Founded by Ascanian margraves in 1258, the former Cistercian abbey of Chorin is situated around an hour’s drive from Berlin in the Schorfheide. It is considered one of the most important monuments of early brick Gothic architecture in Brandenburg and played a significant role in the Ascanians' influential sphere along the border with the yet-to-be-conquered Slavs.

The Chorin Abbey was secularized in 1542 when the rulers of Brandenburg converted to Protestantism and served as a livestock barn over the following decades. It gradually deteriorated until the early 19th century when it was restored and partly rebuilt under the direction of Karl Friedrich Schinkel. Today it is open to the public as a museum, offering a fascinating insight into the House of Ascania.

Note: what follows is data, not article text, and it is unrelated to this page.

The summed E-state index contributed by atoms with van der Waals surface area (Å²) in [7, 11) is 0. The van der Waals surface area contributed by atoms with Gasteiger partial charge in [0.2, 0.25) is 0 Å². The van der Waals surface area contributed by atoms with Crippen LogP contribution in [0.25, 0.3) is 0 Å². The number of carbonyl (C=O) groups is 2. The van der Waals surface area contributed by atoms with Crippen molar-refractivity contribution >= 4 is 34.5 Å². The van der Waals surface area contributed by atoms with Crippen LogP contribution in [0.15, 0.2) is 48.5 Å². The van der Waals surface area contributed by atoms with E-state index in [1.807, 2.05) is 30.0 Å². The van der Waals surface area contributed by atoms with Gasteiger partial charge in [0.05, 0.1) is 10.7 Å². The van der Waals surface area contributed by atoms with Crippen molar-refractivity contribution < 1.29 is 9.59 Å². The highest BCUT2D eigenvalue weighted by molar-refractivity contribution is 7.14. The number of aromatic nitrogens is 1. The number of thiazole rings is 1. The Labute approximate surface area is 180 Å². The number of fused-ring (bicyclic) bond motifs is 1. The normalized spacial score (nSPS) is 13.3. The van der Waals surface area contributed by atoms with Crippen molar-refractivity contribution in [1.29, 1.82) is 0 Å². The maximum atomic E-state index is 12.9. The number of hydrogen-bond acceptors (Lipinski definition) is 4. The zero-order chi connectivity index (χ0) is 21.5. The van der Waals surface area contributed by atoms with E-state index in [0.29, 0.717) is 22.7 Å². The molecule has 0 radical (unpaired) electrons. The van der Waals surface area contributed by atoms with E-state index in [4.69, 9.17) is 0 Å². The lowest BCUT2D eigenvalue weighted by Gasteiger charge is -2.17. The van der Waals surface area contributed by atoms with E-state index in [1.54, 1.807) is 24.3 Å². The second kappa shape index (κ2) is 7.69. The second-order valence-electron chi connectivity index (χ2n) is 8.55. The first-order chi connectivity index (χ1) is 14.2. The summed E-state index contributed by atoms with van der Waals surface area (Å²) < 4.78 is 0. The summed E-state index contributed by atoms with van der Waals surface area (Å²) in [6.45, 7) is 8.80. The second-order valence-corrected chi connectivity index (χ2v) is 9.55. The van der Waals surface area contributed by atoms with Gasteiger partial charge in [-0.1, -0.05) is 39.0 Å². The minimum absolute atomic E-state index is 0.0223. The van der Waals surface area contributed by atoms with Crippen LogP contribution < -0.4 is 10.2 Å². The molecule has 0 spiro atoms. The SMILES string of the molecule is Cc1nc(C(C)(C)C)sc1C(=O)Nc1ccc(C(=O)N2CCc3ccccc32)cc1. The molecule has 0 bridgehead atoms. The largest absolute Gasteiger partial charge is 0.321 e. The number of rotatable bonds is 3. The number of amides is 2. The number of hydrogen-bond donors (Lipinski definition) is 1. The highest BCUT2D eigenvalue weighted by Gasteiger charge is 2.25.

Learn about the construction of the former Cistercian monastery in the cellarium and the influential role donors played in its architecture. There are media stations and artifacts detailing life for the Cistercian monks during the Middle Ages and how they left their mark on the surrounding countryside through agriculture and trade.

The brewery features an exhibit on Chorin’s use during the post-Reformation period and its rediscovery in the 19th century, as well as how it became a proud example of Prussian historic preservation under the leadership of Karl Friedrich Schinkel. Architectural drawings and listening texts provide an insight into the early restoration phases and how it impacted Neo-Gothic buildings around Chorin, as well as the artists from across Germany and beyond who were attracted by the abbey’s charm.